Sylvia and Merlin have been married for decades. Merlin's been the primary financial provider while Sylvia took care of the kids and then got a job as an assistant showing apartment units at an apartment complex. Merlin makes decent money as an HVAC installer. As many people do, they fell out of love and Merlin asked for a divorce. Sylvia and Merlin spoke for quite some time over many months and Merlin apparently promised to take care of her by way of alimony.
Merlin files for divorce even though he had agreed with Sylvia that she would be the filing party. Merlin's attorney makes Sylvia an offer on behalf of her husband. Most things are agreeable to Sylvia but there is no mention of alimony. She asks Merlin about it. He is silent about it. Sylvia retains an attorney to look into the offer and the alimony aspect.
Sylvia's attorney confirms that she is a viable candidate to ask for rehabilitative alimony in the divorce.
Sylvia wants to make demand for a higher amount of alimony than might otherwise be prudent. Sylvia and her attorney go over the options and realize their might be a better option, namely to take more of a cash distribution on Merlin's 401k or buyout on the house and waive the alimony.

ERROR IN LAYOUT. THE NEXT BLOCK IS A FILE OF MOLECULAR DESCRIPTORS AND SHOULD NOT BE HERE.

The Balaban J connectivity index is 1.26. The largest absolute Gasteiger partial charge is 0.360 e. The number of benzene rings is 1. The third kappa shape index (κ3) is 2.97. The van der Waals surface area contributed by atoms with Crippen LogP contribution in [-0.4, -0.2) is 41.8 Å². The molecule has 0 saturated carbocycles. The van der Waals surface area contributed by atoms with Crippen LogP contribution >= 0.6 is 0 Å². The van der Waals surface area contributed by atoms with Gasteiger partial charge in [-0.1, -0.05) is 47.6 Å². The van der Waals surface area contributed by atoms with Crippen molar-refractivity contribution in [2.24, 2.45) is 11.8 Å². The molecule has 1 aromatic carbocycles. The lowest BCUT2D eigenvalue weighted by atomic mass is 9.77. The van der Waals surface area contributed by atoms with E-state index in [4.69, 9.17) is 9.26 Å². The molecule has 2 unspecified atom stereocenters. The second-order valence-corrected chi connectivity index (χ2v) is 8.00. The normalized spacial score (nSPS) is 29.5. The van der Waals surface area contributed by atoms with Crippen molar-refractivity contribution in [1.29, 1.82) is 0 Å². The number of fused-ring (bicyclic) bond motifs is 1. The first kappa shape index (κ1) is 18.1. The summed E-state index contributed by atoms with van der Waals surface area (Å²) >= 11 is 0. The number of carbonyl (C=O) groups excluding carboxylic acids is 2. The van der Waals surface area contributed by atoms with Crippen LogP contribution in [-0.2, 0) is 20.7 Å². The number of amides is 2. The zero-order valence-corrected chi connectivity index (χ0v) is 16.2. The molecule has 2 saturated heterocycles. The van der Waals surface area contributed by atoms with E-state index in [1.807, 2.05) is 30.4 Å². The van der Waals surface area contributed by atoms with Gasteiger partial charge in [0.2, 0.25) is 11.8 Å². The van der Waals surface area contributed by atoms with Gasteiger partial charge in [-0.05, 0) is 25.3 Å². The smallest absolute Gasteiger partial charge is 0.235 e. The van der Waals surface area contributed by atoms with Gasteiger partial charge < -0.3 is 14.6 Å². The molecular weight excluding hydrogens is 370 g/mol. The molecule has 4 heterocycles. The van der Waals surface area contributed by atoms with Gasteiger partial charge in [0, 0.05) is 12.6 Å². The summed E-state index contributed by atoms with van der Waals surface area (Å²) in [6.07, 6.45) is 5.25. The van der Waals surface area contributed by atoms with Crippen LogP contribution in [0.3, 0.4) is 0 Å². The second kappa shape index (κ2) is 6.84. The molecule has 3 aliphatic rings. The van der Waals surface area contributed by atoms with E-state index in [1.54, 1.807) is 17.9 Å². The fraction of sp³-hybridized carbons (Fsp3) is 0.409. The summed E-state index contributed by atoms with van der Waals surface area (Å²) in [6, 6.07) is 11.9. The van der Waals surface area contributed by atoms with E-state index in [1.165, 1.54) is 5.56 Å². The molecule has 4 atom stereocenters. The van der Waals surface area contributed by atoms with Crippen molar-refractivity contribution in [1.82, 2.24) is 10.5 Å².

Sylvia likes the idea of getting the money up front but realizes her attorney's suggestion means that Sylvia will receive somewhat less over time.
Sylvia's attorney quickly explains that alimony is taxed as income and therefore she will not get all the money she projects as alimony actually in her pocket.
Sylvia realizes that she actually is better off with a payment upfront than with alimony for several years because she now sees a substantial part of her alimony disappearing and going to taxes.
Sylvia's focus changes to an upfront payment and how she can get it and disregards considering it as alimony. In the end Merlin may regret the disappearing alimony.
Alimony under Rhode Island Law is rehabilitative in nature and is based upon a plethora of factors that that the Rhode Island Family Court Judge takes into account at the time of trial.
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However, one key factor to remember in this instance is that the payor of the Alimony gets a dollar for dollar deduction against his or her taxes and the payee/recipient of the Alimony must pay tax on the alimony received in the same manner as if it were income.